Whether you believe that Big Macs or RV sales predict recessions, it seems at least that the continued talk of a recession is certainly on the horizon. Yet, with more of us gainfully employed and the job market so seeker-friendly, should we care?

Yes; just like how it is easier to find a job when we already have one, it is easier to plan for a recession when we are not in one. Here are a few things to consider when trying to recession-proof your job.

Unicorns, elves and recession-proof jobs

The first thing to consider is whether it is even possible to recession-proof a job. While many experts agree on what types of jobs are recession-proof, many more of us are not in those jobs. So what can we do — if anything — to shore up our employment should a recession hit?

A great place to start is understanding why those experts agree on which jobs are safer. A quick glance at the lists illustrates some common trends. First are those jobs that provided services that are needed regardless of whether people have money in their pockets. Healthcare is a more apparent player in this category, but it also includes senior care, pharmacy-related work and mental healthcare.

The second commonality is sustainability; think of this as the energy we need to work. This group includes the actual energy industry powering what we all do every day, but it also includes internet-based business, remote workers and other options that provide continued value at a lower energy cost.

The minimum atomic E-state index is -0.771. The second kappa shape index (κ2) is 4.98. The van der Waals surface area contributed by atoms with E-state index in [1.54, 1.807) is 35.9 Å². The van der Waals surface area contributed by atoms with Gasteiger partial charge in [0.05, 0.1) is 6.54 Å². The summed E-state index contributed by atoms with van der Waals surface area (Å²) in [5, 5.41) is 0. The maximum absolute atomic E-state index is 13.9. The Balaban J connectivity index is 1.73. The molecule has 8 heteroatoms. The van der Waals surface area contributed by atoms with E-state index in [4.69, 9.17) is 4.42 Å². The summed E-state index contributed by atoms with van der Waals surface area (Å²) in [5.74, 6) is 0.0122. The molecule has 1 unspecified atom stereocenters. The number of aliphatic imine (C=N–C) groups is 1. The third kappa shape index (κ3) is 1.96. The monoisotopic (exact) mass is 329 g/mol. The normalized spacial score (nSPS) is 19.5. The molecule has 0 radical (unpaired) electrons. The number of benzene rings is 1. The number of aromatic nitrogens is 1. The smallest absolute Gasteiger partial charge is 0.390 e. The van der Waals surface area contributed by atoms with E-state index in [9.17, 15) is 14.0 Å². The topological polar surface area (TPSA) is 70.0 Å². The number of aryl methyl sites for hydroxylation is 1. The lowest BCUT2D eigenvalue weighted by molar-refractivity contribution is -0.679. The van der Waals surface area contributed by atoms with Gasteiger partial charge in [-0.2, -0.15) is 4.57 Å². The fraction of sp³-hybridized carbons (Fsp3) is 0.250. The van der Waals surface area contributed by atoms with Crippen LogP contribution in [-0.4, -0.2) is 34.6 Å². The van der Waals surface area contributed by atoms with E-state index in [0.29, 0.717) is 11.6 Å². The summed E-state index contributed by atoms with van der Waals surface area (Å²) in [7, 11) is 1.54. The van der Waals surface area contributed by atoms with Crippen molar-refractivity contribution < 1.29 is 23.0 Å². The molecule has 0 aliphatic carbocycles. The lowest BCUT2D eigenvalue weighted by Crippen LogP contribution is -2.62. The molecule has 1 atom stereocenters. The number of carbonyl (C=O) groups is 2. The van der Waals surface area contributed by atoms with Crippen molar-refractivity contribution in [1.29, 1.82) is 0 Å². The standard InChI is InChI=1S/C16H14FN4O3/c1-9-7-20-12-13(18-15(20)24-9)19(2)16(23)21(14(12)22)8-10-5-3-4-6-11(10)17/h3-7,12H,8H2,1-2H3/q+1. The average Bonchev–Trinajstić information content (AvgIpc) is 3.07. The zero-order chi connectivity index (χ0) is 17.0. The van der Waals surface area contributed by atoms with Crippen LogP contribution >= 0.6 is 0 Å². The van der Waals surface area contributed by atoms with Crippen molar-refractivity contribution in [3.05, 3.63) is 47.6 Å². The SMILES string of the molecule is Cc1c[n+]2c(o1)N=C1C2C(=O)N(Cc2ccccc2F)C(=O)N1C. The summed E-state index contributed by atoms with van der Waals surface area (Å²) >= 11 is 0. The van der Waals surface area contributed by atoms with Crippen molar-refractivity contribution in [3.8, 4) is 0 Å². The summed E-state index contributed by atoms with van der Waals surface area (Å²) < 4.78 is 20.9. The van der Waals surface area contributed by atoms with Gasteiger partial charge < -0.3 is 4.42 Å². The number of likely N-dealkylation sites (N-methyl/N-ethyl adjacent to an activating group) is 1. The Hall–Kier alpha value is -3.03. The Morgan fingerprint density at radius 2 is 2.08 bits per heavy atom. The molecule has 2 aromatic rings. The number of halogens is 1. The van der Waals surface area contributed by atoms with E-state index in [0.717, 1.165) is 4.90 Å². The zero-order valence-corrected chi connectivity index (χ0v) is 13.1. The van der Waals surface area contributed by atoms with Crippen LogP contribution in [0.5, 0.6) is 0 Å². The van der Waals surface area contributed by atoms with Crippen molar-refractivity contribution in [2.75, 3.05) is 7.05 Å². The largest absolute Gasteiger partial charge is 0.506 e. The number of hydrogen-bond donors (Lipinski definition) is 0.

Playing with FIRE

Similarly, finding a way to invest, save and cut costs at the same time on a personal level can provide additional peace of mind. For example, consider the financial independence/retire early people (FI/RE).

Whether their motivation is to avoid the impact of a recession or to spend their middle years on a tropical beach, FIRE followers embrace principles that could also serve the rest of us well should a recession hit.

Specifically, FIRE folks talk often of what they do at work to ensure they can retire early. These principles include maximizing the benefits of the current workplace, like healthcare, retirement investing with matches, pay in lieu of time off, working extra hours for extra pay, and/or stepping up their hustle with side jobs.

It is often the case that making FIRE a priority means that many of them adopt a work-extremely-hard/save-as-much-as-possible mentality.

While not all of us will adopt this approach to that extreme, the idea of finding a way to optimize our current benefits, shore up our savings and pay down our debts is one with which it is hard to argue.

The bottom line is that recession talk will continue and, while it is still talk for now, we can take advantage of the current positive economic situation to prepare. Whether that means rethinking our budgets and adding a second job or doubling down at work by becoming more valuable in ways that our company will need regardless of an economic hit, now is the time to take action.